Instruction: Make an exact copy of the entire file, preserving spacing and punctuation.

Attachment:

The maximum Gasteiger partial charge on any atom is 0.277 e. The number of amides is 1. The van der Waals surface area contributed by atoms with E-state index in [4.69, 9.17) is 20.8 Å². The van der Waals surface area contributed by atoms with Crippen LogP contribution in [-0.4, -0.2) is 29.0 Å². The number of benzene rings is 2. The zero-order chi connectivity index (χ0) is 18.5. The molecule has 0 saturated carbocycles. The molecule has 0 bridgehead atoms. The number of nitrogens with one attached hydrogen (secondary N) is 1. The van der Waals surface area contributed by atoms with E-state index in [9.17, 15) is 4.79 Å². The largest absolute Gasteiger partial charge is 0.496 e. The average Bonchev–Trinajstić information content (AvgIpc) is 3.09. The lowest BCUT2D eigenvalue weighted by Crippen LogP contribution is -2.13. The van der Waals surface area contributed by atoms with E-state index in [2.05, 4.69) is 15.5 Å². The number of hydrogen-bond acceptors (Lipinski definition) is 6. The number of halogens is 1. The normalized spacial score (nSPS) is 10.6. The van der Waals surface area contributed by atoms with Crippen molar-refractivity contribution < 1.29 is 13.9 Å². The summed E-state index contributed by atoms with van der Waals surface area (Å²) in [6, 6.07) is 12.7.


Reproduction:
The maximum Gasteiger partial charge on any atom is 0.277 e. The number of amides is 1. The van der Waals surface area contributed by atoms with E-state index in [4.69, 9.17) is 20.8 Å². The van der Waals surface area contributed by atoms with Crippen LogP contribution in [-0.4, -0.2) is 29.0 Å². The number of benzene rings is 2. The zero-order chi connectivity index (χ0) is 18.5. The molecule has 0 saturated carbocycles. The molecule has 0 bridgehead atoms. The number of nitrogens with one attached hydrogen (secondary N) is 1. The van der Waals surface area contributed by atoms with E-state index in [9.17, 15) is 4.79 Å². The largest absolute Gasteiger partial charge is 0.496 e. The average Bonchev–Trinajstić information content (AvgIpc) is 3.09. The lowest BCUT2D eigenvalue weighted by Crippen LogP contribution is -2.13. The van der Waals surface area contributed by atoms with E-state index in [2.05, 4.69) is 15.5 Å². The number of hydrogen-bond acceptors (Lipinski definition) is 6. The number of halogens is 1. The normalized spacial score (nSPS) is 10.6. The van der Waals surface area contributed by atoms with Crippen molar-refractivity contribution < 1.29 is 13.9 Å². The summed E-state index contributed by atoms with van der Waals surface area (Å²) in [6, 6.07) is 12.7.